Ashley Madison computer
Hackers who stole customer information from the cheating site AshleyMadison dumped sensitive data to the dark web Carl Court/Getty Images

The owners of, a website that enticed customers with the motto "Life is short. Have an affair!", have been fined $1.6m (£1.28m) by the Federal Trade Commission (FTC).

Canadian-based Ruby Corp will pay less than a tenth of the original $17.5m (£14m) sought by plaintiffs for deceiving users with fake profiles and failing to adequately protect their personal information. Ruby Corp is unable to pay the remainder of the fine.

In July 2015 the site suffered a massive data breach in which 36 million users from 46 countries had their personal information stolen and released onto the dark web. The site's homepage boasted the site was "100% secure" and had received a "trusted security award".

"This case represents one of the largest data breaches that the FTC has investigated to date," said FTC chairwoman Edith Ramirez. "The global settlement requires to implement a range of more robust data security practices that will better-protect its users' personal information from criminal hackers going forward."

IBTimes UK covered the data breach as it unfolded in 2015, providing information and advice for spouses wishing to access the leaked data in order to check if their partners had been, or were attempting to be, unfaithful.

According to the FTC complaint, until August 2014, operators of the site lured customers, including 19 million Americans, with fake profiles of women. The site's staff would also interact with members under the guise of these fake profiles to convert them into paid members. Only users who pay to access the site can use all of its features, such as sending messages, chatting online in real time, and sending virtual gifts.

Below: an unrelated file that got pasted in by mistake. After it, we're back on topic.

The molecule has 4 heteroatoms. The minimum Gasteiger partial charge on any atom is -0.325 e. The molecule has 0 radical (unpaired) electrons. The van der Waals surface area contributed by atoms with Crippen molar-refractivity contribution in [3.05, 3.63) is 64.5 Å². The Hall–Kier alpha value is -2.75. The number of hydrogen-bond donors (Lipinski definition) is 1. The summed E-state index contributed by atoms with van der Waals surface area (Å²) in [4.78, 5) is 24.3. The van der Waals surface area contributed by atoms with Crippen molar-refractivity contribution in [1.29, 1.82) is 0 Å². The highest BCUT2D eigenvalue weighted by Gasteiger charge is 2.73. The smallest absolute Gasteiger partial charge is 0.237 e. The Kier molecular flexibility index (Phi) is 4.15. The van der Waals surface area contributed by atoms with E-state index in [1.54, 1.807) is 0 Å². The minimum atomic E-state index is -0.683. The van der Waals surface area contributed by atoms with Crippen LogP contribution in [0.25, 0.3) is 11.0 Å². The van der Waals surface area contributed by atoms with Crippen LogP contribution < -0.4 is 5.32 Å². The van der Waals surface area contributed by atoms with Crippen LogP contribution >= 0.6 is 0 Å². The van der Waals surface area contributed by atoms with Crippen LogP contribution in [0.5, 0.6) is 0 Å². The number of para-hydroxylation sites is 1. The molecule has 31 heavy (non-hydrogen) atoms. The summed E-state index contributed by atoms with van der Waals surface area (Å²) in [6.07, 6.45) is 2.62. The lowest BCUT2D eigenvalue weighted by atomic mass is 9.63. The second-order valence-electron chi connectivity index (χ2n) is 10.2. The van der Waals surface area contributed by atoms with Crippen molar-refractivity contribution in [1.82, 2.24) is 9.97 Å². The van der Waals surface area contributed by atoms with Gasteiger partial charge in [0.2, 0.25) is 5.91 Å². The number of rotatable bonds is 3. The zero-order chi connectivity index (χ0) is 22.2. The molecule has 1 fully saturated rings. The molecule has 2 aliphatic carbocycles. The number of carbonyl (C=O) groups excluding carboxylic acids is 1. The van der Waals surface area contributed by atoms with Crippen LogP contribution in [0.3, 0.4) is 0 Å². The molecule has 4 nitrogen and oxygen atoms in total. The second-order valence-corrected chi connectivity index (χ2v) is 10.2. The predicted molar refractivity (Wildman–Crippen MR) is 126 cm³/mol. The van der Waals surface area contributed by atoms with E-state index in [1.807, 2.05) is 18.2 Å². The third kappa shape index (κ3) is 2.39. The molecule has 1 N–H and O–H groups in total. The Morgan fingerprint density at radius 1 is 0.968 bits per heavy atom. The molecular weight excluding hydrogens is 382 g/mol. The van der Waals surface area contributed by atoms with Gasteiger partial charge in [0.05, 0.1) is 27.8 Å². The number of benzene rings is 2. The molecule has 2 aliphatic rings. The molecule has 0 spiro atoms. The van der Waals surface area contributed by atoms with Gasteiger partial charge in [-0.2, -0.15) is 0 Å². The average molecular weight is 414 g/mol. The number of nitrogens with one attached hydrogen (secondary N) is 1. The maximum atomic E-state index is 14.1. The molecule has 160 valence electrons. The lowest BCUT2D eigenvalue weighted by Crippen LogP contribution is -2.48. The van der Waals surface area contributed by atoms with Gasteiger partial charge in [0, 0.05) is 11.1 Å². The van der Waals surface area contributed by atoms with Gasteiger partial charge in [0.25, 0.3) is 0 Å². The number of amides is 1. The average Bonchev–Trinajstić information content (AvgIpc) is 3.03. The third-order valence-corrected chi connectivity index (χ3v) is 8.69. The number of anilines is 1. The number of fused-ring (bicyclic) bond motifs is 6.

"Creating fake profiles and selling services that are not delivered is unacceptable behaviour for any dating website," said Vermont Attorney General William H Sorrell. "I was pleased to see the FTC and the state attorneys general working together in such a productive and cooperative manner. Vermont has a long history of such cooperation, and it's great to see that continuing."

Another misinterpretation made by the website was a feature called "full delete" which, for a fee of $19, purported to entirely remove their data from the network. This was untrue.

Rob Segal, newly appointed CEO of Ruby Corp, said: "Today is a pivotal day for our members and for Ashley Madison. Today's settlement closes an important chapter on the company's past and reinforces our commitment to operating with integrity and to building a new future for our members, our team and our company."

The FTC worked with a coalition of 13 states – Alaska, Arkansas, Hawaii, Louisiana, Maryland, Mississippi, Nebraska, New York, North Dakota, Oregon, Rhode Island, Tennessee, and Vermont – and the District of Columbia to secure a settlement against the following defendants. Each party will receive around £81,000.